Kristen Looney is an assistant professor of Asian Studies and Government at Georgetown University, where she teaches courses on Chinese and Comparative Politics. Her research is on East Asian development and governance. She holds a BA in Chinese Studies from Wellesley College and a PhD in Government from Harvard University.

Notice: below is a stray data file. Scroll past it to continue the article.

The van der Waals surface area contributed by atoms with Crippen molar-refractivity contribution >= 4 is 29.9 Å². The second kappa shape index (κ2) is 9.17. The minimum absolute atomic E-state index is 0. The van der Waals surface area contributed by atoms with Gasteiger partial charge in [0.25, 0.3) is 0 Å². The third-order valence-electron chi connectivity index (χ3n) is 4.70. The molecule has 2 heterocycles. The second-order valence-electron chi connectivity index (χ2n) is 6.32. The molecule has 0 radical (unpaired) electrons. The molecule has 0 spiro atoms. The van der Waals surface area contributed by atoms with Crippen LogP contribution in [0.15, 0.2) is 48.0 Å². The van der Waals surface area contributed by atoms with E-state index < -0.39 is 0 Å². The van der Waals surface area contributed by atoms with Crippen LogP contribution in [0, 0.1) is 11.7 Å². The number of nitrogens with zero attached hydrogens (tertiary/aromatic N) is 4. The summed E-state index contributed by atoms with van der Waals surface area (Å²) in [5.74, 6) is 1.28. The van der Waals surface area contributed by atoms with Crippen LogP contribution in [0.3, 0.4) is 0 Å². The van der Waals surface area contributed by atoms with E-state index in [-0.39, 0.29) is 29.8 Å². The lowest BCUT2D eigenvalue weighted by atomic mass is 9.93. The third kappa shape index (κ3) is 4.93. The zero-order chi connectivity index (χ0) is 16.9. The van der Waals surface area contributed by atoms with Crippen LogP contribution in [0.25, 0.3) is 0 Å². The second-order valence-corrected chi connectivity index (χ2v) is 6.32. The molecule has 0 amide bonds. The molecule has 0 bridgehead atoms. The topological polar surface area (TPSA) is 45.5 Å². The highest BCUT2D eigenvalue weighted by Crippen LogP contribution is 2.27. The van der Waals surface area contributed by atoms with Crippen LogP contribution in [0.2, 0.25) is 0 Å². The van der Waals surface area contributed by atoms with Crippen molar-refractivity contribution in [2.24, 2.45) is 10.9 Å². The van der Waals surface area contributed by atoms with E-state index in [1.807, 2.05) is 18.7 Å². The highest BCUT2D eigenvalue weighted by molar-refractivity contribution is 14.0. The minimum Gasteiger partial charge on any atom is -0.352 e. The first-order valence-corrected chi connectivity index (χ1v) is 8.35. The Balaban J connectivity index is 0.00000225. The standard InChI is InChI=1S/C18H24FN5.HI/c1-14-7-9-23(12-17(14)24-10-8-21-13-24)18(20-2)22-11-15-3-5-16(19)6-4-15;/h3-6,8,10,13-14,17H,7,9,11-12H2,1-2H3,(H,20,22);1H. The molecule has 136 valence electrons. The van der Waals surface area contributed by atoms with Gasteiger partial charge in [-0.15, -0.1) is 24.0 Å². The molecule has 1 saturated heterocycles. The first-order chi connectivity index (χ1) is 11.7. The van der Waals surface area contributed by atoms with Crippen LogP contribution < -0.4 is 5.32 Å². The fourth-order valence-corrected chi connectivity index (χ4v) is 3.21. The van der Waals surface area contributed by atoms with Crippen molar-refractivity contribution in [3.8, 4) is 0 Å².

This talk addresses the question of how countries achieve rural development and offers a new way of thinking about East Asia’s political economy that challenges the developmental state paradigm. Through a comparison of Taiwan, South Korea, and China, Looney shows that different types of development outcomes were realized to different degrees, at different times, and in different ways. She argues that rural modernization campaigns, defined as policies demanding high levels of mobilization to effect dramatic change, played a central role in the region and that divergent development outcomes can be attributed to the interplay between campaigns and institutions. The analysis departs from common portrayals of the developmental state as wholly technocratic and demonstrates that rural development was not just a byproduct of industrialization. Looney’s research is based on several years of fieldwork and makes a unique contribution by systematically comparing China’s development experience with other countries. Her book, Mobilizing for Development, was published by Cornell University Press in 2020, and a related article appeared in World Politics in 2021.